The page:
Sue Waters Blog

Advanced Blogging: You asked for it!

| 10 Comments

I was asked to facilitate a series of blogging sessions the Massive Open Online Course on Educational Technology (ETMOOC).  You can read more about connectivist MOOC’s and ETMOOC here.

This post is a summary of the ideas. tips and resources shared in the advanced blogging session.

You’ll find the recordings to the session here:

  1. Complete list of archived ETMOOC Blackboard Collaborate Sessions
  2. Introduction to Blogging – Jan 17 incl. Sue Wyatt, Peggy George (see supporting materials here).
  3. Introduction to Blogging (Director Cut) – repeat Jan 23 incl. Sue Wyatt, Alan Levine, Penny Bentley (see supporting materials here).
  4. Advanced Blogging – incl. Alec Couros, Sue Wyatt, Penny Bentley

The Advanced blogging session was a blend of what participants wanted to know mixed with skills they needed to know (Refer my Blogging questions Storify to see how this session was planned and the blogging tips shared by my network — thanks to all who helped plan this session!).

Warning:

  • This is a long post!  Feel free to scroll down to the sections that interest  you!
  • I’ve kept it in the same sequence as the recording so you can use it to supplement the information covered.
  • I’ve also added some quick videos to demonstrate some ”how to’
  • You can download it as a PDF by clicking on the PrintFriendly icon at the top of the post.

Stop, look, link

Stop look linkFailure to link is a common mistake of all new bloggers!  Linking to articles, websites or other blogger’s post when you write about them is an important part of blogging.

Your readers want to be able to easy check out the information without needing to Google.

Links are the building blocks of the web.

When you link:

  1. You are crediting those who inspired your post.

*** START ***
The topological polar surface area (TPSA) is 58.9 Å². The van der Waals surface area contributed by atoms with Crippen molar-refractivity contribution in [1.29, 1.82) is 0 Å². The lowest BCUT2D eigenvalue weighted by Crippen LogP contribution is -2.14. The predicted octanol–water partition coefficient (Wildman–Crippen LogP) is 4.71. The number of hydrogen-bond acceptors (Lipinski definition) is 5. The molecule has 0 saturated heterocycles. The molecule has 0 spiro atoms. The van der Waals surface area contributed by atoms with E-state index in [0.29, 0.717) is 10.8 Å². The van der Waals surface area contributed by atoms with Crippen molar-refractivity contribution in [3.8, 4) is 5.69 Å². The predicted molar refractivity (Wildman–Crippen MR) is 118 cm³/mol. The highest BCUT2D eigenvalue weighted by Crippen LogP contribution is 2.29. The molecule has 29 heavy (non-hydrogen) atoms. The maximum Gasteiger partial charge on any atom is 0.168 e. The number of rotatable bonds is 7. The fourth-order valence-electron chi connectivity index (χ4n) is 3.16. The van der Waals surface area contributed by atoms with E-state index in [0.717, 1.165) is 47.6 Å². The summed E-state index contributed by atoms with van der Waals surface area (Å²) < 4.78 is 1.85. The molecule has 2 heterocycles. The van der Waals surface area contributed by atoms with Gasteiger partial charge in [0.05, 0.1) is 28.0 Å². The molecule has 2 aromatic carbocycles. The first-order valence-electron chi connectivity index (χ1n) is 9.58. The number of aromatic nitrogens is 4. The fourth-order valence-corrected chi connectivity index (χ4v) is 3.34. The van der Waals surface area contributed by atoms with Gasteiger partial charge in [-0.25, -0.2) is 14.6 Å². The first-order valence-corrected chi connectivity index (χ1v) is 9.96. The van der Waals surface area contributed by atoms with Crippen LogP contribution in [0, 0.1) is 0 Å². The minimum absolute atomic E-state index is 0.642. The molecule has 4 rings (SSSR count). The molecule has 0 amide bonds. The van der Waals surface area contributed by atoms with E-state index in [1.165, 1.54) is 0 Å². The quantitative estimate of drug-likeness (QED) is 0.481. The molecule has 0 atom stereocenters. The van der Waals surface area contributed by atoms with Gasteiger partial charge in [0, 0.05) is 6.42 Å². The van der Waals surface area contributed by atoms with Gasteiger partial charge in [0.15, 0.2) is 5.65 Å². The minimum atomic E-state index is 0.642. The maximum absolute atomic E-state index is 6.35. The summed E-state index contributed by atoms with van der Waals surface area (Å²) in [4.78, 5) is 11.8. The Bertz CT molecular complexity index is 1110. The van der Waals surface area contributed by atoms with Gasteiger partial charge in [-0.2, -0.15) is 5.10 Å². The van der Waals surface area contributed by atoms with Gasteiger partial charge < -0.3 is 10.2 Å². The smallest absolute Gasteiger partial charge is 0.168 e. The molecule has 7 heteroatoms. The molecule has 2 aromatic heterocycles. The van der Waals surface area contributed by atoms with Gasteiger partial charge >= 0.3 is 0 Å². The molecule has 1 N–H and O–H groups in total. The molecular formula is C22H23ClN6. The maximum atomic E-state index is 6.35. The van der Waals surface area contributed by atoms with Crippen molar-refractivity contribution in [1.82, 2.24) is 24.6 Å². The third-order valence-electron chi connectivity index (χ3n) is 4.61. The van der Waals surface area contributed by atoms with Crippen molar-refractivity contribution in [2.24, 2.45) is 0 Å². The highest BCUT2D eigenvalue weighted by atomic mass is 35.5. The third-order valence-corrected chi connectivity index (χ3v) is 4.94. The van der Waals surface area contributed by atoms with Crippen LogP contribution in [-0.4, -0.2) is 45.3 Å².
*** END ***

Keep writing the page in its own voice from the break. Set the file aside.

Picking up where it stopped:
2. Making it easy for readers to check out resources and information for themselves.
  3. Building community, continuation of the conversation and reciprocity.

How to Link

Other common reasons why new bloggers fail to link include confusion on which words you link and which URLs you use.

It’s good blogging etiquette to link to:

  1. A person’s blog if you mention a blogger
  2. The post if you are talking about a particular post on a blog
  3. Website or article if mentioned in your post

Here’s how simple it is:

Without linking:

Listened to Sue Waters’s session on Intro to blogging.

With linking:

Listened to Sue Waters’s session on Intro to blogging (here’s her post from the session).

And it looks like this:

How to link

Adding a link is as easy as:

1.  Copy the URL of the website you want to link to.

Copy the URL

2.   In the post that you are writing (1) highlight the text you want linked to the website and click on (2) Insert/Edit Link button.

Highlight the text

3.  Paste the URL into (1) URL box and then click (2) Add Link.

It’s good practice to paste the link; it’s less likely you’ll type the link wrongly.

Paste the link

4.  When you view your blog you should now see the text is now linked in your blog post.

Commenting Etiquette and Tips

Commenting is as important, if not more important, than publishing posts.  Besides all the learning you achieve when commenting — it is important part of being part of a learning community and developing connections with others.

Commenting etiquette and tips include:

  1. Stay on topic.
  2. Contribute new ideas to the conversation
  3. Be polite .
  4. Respond back to comments on your own posts.

Here are tips shared by participants in the session:

Commenting tips

Digital Copyright and Fair Use

You can’t just use any image you like in a blog post.

Why?  Because unless stated otherwise, the law automatically grants full “copyright” over any creative work a person makes.

I’m sure you’re probably thinking it is okay because as educators, we have a few more flexible rules, called “Fair Use”, to play by.  Fair use, in some cases, if an image, text, video, etc. is being used for educational purposes, means you may have more flexible copyright rules.

The trouble is, most of the laws and rules that cover fair use and education were written well before the invention of the web.  They don’t apply to use of copyright material on the Internet.  Using copyright material leaves you open to copyright infringement.

So what does this mean?

You need to:

  1. Learn what images you are and aren’t allowed to use, and why.
  2. Learn how to attribute images you are allowed to use.
  3. Educate your students that you can’t just use any images off the Internet in their blog posts, show them how to source and attribute images they are allowed to use.

Understanding digital copyright is an essential skill we need to understand and teach our students.

Refer to The Educator’s Guide to Copyright, Fair Use, and Creative Commons for comprehensive information on the use of images, curriculum docs, text and quotes, music, videos.

The safest way to source images for blog posts is to either use your own photos, images you created or use Creative Commons images (learn more about Creative Commons here).